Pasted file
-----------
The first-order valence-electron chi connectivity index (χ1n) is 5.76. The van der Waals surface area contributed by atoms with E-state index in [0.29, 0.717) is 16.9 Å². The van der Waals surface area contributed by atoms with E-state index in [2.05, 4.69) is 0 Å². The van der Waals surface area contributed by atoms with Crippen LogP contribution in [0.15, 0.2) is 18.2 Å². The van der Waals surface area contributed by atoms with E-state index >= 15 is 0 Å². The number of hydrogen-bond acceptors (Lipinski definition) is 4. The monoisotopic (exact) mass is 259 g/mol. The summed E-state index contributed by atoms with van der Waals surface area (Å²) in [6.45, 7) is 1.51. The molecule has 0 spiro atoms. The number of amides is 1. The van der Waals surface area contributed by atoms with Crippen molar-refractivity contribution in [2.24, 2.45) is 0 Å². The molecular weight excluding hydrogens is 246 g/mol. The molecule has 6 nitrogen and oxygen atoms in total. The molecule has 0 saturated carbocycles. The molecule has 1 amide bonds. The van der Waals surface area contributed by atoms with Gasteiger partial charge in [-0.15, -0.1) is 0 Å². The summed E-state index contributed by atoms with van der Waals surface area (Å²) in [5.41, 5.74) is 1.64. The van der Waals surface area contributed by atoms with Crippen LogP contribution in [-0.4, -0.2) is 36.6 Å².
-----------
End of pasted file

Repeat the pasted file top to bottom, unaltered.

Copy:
The first-order valence-electron chi connectivity index (χ1n) is 5.76. The van der Waals surface area contributed by atoms with E-state index in [0.29, 0.717) is 16.9 Å². The van der Waals surface area contributed by atoms with E-state index in [2.05, 4.69) is 0 Å². The van der Waals surface area contributed by atoms with Crippen LogP contribution in [0.15, 0.2) is 18.2 Å². The van der Waals surface area contributed by atoms with E-state index >= 15 is 0 Å². The number of hydrogen-bond acceptors (Lipinski definition) is 4. The monoisotopic (exact) mass is 259 g/mol. The summed E-state index contributed by atoms with van der Waals surface area (Å²) in [6.45, 7) is 1.51. The molecule has 0 spiro atoms. The number of amides is 1. The van der Waals surface area contributed by atoms with Crippen molar-refractivity contribution in [2.24, 2.45) is 0 Å². The molecular weight excluding hydrogens is 246 g/mol. The molecule has 6 nitrogen and oxygen atoms in total. The molecule has 0 saturated carbocycles. The molecule has 1 amide bonds. The van der Waals surface area contributed by atoms with Gasteiger partial charge in [-0.15, -0.1) is 0 Å². The summed E-state index contributed by atoms with van der Waals surface area (Å²) in [5.41, 5.74) is 1.64. The van der Waals surface area contributed by atoms with Crippen LogP contribution in [-0.4, -0.2) is 36.6 Å².